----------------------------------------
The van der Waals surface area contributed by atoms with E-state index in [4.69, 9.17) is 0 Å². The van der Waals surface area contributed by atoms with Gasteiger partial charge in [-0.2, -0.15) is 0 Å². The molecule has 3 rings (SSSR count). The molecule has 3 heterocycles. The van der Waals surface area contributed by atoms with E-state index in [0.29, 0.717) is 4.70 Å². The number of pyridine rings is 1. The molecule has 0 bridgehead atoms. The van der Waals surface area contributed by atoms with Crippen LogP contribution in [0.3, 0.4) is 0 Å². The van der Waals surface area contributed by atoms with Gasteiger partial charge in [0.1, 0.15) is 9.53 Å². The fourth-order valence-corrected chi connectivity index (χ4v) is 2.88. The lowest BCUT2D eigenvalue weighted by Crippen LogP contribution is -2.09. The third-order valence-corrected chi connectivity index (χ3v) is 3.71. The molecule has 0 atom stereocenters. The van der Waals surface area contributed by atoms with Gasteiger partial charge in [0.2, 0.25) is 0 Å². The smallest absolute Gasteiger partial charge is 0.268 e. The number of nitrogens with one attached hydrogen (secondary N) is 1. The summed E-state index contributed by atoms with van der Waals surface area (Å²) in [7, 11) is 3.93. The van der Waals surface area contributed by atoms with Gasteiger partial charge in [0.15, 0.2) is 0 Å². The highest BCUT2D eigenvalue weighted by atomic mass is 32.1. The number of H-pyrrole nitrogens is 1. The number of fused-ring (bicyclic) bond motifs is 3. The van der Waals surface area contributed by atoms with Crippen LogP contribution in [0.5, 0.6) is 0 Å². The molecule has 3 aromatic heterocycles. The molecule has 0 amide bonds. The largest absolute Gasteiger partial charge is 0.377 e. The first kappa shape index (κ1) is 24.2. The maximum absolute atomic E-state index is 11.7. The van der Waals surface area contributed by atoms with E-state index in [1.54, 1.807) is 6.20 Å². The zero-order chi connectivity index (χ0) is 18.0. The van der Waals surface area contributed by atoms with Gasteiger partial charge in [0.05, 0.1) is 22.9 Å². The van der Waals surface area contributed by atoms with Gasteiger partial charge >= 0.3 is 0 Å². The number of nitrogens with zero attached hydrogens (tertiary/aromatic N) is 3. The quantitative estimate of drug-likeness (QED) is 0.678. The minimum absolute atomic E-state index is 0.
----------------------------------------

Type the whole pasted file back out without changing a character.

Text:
The van der Waals surface area contributed by atoms with E-state index in [4.69, 9.17) is 0 Å². The van der Waals surface area contributed by atoms with Gasteiger partial charge in [-0.2, -0.15) is 0 Å². The molecule has 3 rings (SSSR count). The molecule has 3 heterocycles. The van der Waals surface area contributed by atoms with E-state index in [0.29, 0.717) is 4.70 Å². The number of pyridine rings is 1. The molecule has 0 bridgehead atoms. The van der Waals surface area contributed by atoms with Crippen LogP contribution in [0.3, 0.4) is 0 Å². The van der Waals surface area contributed by atoms with Gasteiger partial charge in [0.1, 0.15) is 9.53 Å². The fourth-order valence-corrected chi connectivity index (χ4v) is 2.88. The lowest BCUT2D eigenvalue weighted by Crippen LogP contribution is -2.09. The third-order valence-corrected chi connectivity index (χ3v) is 3.71. The molecule has 0 atom stereocenters. The van der Waals surface area contributed by atoms with Gasteiger partial charge in [0.2, 0.25) is 0 Å². The smallest absolute Gasteiger partial charge is 0.268 e. The number of nitrogens with one attached hydrogen (secondary N) is 1. The summed E-state index contributed by atoms with van der Waals surface area (Å²) in [7, 11) is 3.93. The van der Waals surface area contributed by atoms with Gasteiger partial charge in [0.15, 0.2) is 0 Å². The highest BCUT2D eigenvalue weighted by atomic mass is 32.1. The number of H-pyrrole nitrogens is 1. The number of fused-ring (bicyclic) bond motifs is 3. The van der Waals surface area contributed by atoms with Crippen LogP contribution in [0.5, 0.6) is 0 Å². The molecule has 3 aromatic heterocycles. The molecule has 0 amide bonds. The largest absolute Gasteiger partial charge is 0.377 e. The first kappa shape index (κ1) is 24.2. The maximum absolute atomic E-state index is 11.7. The van der Waals surface area contributed by atoms with E-state index in [1.54, 1.807) is 6.20 Å². The zero-order chi connectivity index (χ0) is 18.0. The van der Waals surface area contributed by atoms with Gasteiger partial charge in [0.05, 0.1) is 22.9 Å². The van der Waals surface area contributed by atoms with Gasteiger partial charge >= 0.3 is 0 Å². The number of nitrogens with zero attached hydrogens (tertiary/aromatic N) is 3. The quantitative estimate of drug-likeness (QED) is 0.678. The minimum absolute atomic E-state index is 0.